I watched as couple after couple filtered through the office, finding seats among friends in one of two lines. The first led to a CCC staff member who would translate tax documents and help them file correctly; the second, to a representative of the Louisiana Department of Revenue, who would issue a sales tax exemption to defray the cost of repairing boats during the January to April off-season. As the women settled in for a long wait, they draped arms across chairs to chat and smacked their husbands conspiratorially on the back when they told a good joke. Every wife held a bulky file folder, filled with everything from trip tickets documenting daily catches to detailed family expenses. While men overwhelmingly did the work of fishing, these file folders revealed that women did a great deal behind the scenes to make that work possible.

This sort of accounting requires industry-specific knowledge, including seasonal openings and closures, licensure expiration dates, and broader regulatory shifts. Fisherwomen get this data directly from CCC. In addition to organizing meetings specifically for fisherwomen, CCC has run informal fishermen’s wives groups in Vietnamese and Khmer for several years. Sandy and her staff use the group to learn more about the women’s personal and professional aspirations, creating a space to share economic development opportunities. Around kitchen tables, they talk late into the night about grants and loans, identify skills the women would like to develop, and share news of potential off-the-water jobs. “You’ll seldom see a successful fisherman without a wife, because they are the true backbone of the industry,” Sandy said at the close of a recent meeting. “I’ve only seen a couple of commercial fishermen make it without a woman beside him.”

As entrepreneurs and matriarchs, Southeast Asian and Southeast Asian American fisherwomen secure the industry’s economic present and address its uncertain future. While answering the question, “How will I feed my family next year?” they focus intently on teaching their children to feed their own in the decades to come.

On a hot July evening, Sandy and I attended a Vietnamese-language meeting in Buras, where Phan and Tal Plork live and many of CCC’s clients dock their boats. The meeting was run by Louisiana’s Office of Community Development (OCD) and the Foundation for Louisiana (FFL). It was one of five scheduled in Buras to roll out Louisiana’s Strategic Adaptations for Future Environments (LA SAFE) initiative, meant to “create a community-focused resilience and adaptation policy framework.” By addressing rapid coastal land loss and resulting home and business flooding, LA SAFE hoped to identify how, given community-specific barriers to what the state calls resilience, Southeast Asian and Southeast Asian American coastal residents could secure a future along the coast.

I joined May Nguyen at one of fifteen crowded tables where fisherfolk and other residents ate fried rice and chè, a sweet pudding. A fierce community advocate who helps underserved Louisianians respond to disaster, coastal crisis, and state neglect through the Tulane Environmental Law Clinic, May translated as I took notes. While fishermen addressed business-related and infrastructural issues like repaving roads and replacing broken streetlights, fisherwomen eloquently identified broader community needs.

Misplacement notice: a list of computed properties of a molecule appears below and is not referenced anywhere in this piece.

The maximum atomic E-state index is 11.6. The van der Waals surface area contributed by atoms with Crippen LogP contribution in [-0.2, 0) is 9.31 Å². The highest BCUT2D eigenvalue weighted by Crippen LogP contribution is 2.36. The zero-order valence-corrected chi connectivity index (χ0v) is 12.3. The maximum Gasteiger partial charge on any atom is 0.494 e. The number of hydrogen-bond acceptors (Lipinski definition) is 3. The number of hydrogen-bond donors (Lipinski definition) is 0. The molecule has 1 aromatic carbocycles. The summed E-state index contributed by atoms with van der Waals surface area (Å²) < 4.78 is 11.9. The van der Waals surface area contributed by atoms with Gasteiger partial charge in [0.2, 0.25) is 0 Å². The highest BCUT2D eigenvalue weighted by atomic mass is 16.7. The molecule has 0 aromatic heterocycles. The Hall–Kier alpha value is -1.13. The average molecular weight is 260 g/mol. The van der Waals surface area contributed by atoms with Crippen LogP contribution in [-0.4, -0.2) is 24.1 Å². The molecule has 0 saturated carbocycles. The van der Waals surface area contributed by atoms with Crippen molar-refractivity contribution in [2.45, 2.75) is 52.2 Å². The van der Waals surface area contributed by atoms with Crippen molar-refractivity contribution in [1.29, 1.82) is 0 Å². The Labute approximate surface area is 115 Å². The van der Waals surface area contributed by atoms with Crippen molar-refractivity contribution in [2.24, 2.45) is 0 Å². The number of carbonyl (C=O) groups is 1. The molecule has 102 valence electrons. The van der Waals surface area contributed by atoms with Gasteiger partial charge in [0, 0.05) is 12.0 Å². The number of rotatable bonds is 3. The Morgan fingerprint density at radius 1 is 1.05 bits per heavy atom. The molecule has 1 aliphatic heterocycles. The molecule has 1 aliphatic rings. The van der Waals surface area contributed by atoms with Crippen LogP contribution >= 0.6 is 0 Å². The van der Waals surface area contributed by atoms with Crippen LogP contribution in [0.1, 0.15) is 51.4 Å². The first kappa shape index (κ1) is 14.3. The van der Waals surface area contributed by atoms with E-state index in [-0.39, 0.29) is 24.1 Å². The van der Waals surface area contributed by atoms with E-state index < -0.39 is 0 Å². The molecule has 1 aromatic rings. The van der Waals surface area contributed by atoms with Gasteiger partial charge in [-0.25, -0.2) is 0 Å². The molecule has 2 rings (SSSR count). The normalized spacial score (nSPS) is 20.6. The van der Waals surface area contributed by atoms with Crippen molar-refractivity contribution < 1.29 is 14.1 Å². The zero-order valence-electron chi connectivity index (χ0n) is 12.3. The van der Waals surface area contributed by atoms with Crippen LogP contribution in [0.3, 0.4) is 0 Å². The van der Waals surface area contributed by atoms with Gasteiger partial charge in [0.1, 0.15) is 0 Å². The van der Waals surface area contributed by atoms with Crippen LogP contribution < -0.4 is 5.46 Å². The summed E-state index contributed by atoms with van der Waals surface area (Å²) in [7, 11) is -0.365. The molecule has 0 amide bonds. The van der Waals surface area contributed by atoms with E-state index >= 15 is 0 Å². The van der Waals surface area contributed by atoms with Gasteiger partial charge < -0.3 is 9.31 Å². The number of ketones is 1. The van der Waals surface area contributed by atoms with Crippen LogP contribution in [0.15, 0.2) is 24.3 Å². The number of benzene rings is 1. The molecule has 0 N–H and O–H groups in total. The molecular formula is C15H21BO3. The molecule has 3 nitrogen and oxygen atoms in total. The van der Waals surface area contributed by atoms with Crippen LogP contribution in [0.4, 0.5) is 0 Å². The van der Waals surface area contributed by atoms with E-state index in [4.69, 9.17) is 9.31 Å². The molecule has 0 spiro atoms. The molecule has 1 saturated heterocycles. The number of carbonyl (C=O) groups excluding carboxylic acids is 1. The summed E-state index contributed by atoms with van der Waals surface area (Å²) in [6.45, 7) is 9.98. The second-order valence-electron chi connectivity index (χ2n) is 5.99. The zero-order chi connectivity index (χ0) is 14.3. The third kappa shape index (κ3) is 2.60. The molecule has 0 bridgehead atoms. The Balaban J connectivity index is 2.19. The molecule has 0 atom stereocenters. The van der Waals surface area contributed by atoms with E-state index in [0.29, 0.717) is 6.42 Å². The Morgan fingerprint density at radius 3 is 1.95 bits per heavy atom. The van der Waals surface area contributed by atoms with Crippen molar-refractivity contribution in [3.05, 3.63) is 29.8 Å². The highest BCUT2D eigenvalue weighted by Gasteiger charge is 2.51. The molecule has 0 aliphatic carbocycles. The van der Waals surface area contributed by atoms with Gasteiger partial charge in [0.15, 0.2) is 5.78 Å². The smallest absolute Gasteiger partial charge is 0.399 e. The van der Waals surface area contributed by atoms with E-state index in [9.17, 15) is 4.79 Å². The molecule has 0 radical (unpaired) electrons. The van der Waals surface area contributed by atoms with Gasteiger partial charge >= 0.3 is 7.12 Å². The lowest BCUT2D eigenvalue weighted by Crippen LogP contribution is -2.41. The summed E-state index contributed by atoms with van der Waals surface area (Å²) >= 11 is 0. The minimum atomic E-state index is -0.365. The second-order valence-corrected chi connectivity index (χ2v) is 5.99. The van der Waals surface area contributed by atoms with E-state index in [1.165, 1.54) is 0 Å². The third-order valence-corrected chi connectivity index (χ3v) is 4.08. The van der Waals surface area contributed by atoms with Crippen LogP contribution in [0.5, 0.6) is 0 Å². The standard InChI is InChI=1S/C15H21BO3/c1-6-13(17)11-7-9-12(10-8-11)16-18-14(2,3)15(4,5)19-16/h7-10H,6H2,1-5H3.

Advocating for healthcare facilities, community gardens, green spaces for recreation, ESL services, and education and job training initiatives, women drove the conversation. Their resilience left Sandy feeling optimistic. “You throw anything at our fisher[folk], they’ll take a minute, understand, and adjust. They’ll do what they need to make it work.” Glancing at me, she punctuated her statement with a quick elbow to my ribs and a smile. “You feel me?” I did.

Fishermen can feel the Gulf; anchoring their boats in place hours before they intend to begin fishing, captains and deckhands often nap, waking naturally as they intuit the tide changing and the shrimp coming in, ready to catch. Like their husbands, fisherwomen have learned the intricacies of the industry’s land-based economic and communal foundations. Refusing easy categories, Southeast Asian and Southeast Asian American wives, daughters, and elders write checks, memorize regulations, work second shifts, and care for their families. Through environmental and industry upheaval, their tireless care and knowledge promise a vibrant future for Louisiana, its coast, and its people.

Simi Kang is a scholar, artist, educator, and community advocate who engages Asian American collaborative resistance as a site for imagining ecologically and economically just futures. She is a Ph.D. Candidate in feminist studies at the University of Minnesota, Twin Cities.

Photos by Claire Bangser

Sign up for The Digest to receive Gravy  in your inbox.